- Fitting into a smaller pair of jeans.
- Hitting a number on the scale.
- Running a 5-10K.
- Doing a Tough Mudder.
- Keeping up with a training partner.
- Doing 50 Push Ups in a row.
- Holding a 4-minute Plank.
Mini milestones within the workout are good, too. Count your movements and try to beat your personal best. Focus on the number of intervals, and promise to get through all of them. If you're working along with a SABER video, do more reps than me or do them better. Plan on taking a quick break after a predetermined number of sets. Give yourself little things to accomplish and to look forward to.
Know The Signs
Your body is basically a cranky toddler that wants a snack and a nap. Your body is going to send you a lot of "quit signals." Sudden thirst, "maybe I'll do a little less today and do more tomorrow", and just the overwhelming desire to stop and walk. These are all quit signals...they are your body's way of conserving resources. Understand that you have made a lot of deals with your body, and your body is going to get pissed off when you start shredding those contracts. Your body will adapt, and it will adapt quickly. The body's role is to serve the mind. Stay strong, and you will be strong.
While you are in the middle of your workout, imagine the primitive version of you going all out just to survive. Imagine yourself being chased by a tiger of a pack of wolves. Train like your life depends on it...it really, really does.
Feed Your Ego
Flex a little. Make the world a better place, and bare that flat stomach. Not there yet...go ahead and look forward to looking amazing. Remind yourself that other people are not working as hard as you are. Showing off a little isn't the worst thing you could do...you might inspire someone!
The Recipe For SuccessPick a goal or goals that you feel you can achieve within 60 days. Make sure that those goals are of high value to you....the more meaningful the better. Announce this goal and timeframe to you friends/social network. Follow the program!
Over time (60 days or so), performing at this level and pushing yourself to make continued improvements will become your new normal. Your motivation will come from within as you untap your potential and grow more and more amazing each day. For now, find motivation where you can. Find us on Facebook and click on Events to sign up for our next workout. If you prefer, find us on Meetup and sign up for a workout. Or, subscribe to the SABERtooth Fitness Channel on YouTube for new routines every week. There are playlists to get you started and to keep you going.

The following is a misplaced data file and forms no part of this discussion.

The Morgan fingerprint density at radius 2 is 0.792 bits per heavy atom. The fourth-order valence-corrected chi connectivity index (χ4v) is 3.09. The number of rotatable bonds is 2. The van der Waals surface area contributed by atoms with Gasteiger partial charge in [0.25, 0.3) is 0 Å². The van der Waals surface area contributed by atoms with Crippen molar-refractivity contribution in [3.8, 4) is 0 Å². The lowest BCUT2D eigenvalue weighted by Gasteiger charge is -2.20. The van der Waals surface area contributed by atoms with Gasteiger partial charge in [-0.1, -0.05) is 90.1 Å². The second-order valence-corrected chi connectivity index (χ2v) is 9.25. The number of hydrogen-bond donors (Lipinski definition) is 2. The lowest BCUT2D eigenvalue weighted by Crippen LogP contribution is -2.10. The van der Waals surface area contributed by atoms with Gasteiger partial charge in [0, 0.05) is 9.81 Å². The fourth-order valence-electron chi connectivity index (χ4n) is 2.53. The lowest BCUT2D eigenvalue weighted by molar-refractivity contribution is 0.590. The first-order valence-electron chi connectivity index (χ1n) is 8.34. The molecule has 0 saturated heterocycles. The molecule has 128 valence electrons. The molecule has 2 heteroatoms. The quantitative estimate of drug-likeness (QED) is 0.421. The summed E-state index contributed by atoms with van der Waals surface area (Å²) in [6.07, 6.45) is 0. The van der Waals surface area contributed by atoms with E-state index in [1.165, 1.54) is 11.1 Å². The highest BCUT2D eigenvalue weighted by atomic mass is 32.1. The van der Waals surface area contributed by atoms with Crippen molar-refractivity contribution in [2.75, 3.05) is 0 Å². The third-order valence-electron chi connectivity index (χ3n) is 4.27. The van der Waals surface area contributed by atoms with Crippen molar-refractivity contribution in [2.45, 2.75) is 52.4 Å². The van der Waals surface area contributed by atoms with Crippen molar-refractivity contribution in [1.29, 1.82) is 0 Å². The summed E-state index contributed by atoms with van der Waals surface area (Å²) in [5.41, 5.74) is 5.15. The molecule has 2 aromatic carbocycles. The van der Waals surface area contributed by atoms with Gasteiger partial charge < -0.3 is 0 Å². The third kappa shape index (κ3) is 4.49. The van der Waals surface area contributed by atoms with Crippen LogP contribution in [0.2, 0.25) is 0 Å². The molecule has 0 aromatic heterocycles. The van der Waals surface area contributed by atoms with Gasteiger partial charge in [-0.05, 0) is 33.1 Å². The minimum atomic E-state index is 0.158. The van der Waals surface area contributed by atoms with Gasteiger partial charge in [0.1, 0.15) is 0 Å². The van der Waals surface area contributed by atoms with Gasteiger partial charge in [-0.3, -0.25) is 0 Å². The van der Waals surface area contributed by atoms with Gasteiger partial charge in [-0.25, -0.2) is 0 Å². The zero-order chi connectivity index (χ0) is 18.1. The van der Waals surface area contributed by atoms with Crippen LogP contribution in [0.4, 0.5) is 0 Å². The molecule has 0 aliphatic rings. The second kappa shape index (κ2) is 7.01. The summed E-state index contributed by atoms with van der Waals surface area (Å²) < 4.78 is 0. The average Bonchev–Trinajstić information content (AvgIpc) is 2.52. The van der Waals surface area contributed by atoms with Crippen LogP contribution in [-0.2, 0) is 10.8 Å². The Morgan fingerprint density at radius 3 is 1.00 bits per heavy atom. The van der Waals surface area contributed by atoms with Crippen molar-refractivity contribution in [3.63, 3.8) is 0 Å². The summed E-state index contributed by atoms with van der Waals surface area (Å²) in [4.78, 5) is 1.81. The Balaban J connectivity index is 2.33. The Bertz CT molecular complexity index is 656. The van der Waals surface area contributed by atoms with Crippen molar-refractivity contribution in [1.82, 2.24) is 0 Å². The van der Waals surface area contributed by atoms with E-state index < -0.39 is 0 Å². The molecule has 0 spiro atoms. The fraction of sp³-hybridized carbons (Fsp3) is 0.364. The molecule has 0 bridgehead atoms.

Everything below this line discusses the science of motivation. I think it's interesting, but you can skip it if you don't want to geek out over it.
The Components Of MotivationCurrent motivational theories state that high value outcomes with high probabilities of success coupled with a short time period to accomplish those outcomes result in the highest levels of motivation.
Expectancy TheoryThis was first proposed by Victor H. Vroom in 1964... STOP! The guy's name is Vroom, so you know that he has to be an expert. Expectancy Theory explains the behavior process in which an individual chooses one behavior option over another, and why/how this decision is made in relation to their goal.
Here's the equation for the theory:
Motivation = Expectancy*Instrumentality*Valence
- Motivation is the amount an individual will be motivated by the condition or environment they placed themselves in.
- Expectancy is the person's perception that the effort will result in better performance.
- Instrumentality is the person's perception that performance will be rewarded or punished.
- Valence is the perceived amount of the reward or punishment that will result from the performance.
Temporal Motivation TheoryA more refined approach to Vroom's theory is Temporal Motivation Theory. This was introduced in a 2006 Academy of Management Review article, it synthesizes into a single formulation the primary aspects of several other major motivational theories, including Incentive Theory, Drive Theory, Need Theory, Self-Efficacy and Goal Setting.
Here it is:
- Motivation is the desire for a particular outcome.
- Expectancy is the perceived probability of success.
- Value is the predicted reward attached to the outcome.
- Impulsiveness is the sensitivity to delay.
- Delay is the period of time it will require to achieve the outcome.
If you think of Value from Temporal Motivation Theory as (Instrumentality*Valence) from Expectancy Theory, then you really just divide Vroom's Motivation by the product of the temporal factors (Impulsiveness and Delay). Or, Motivation decreases proportionally to both Impulsiveness and Delay.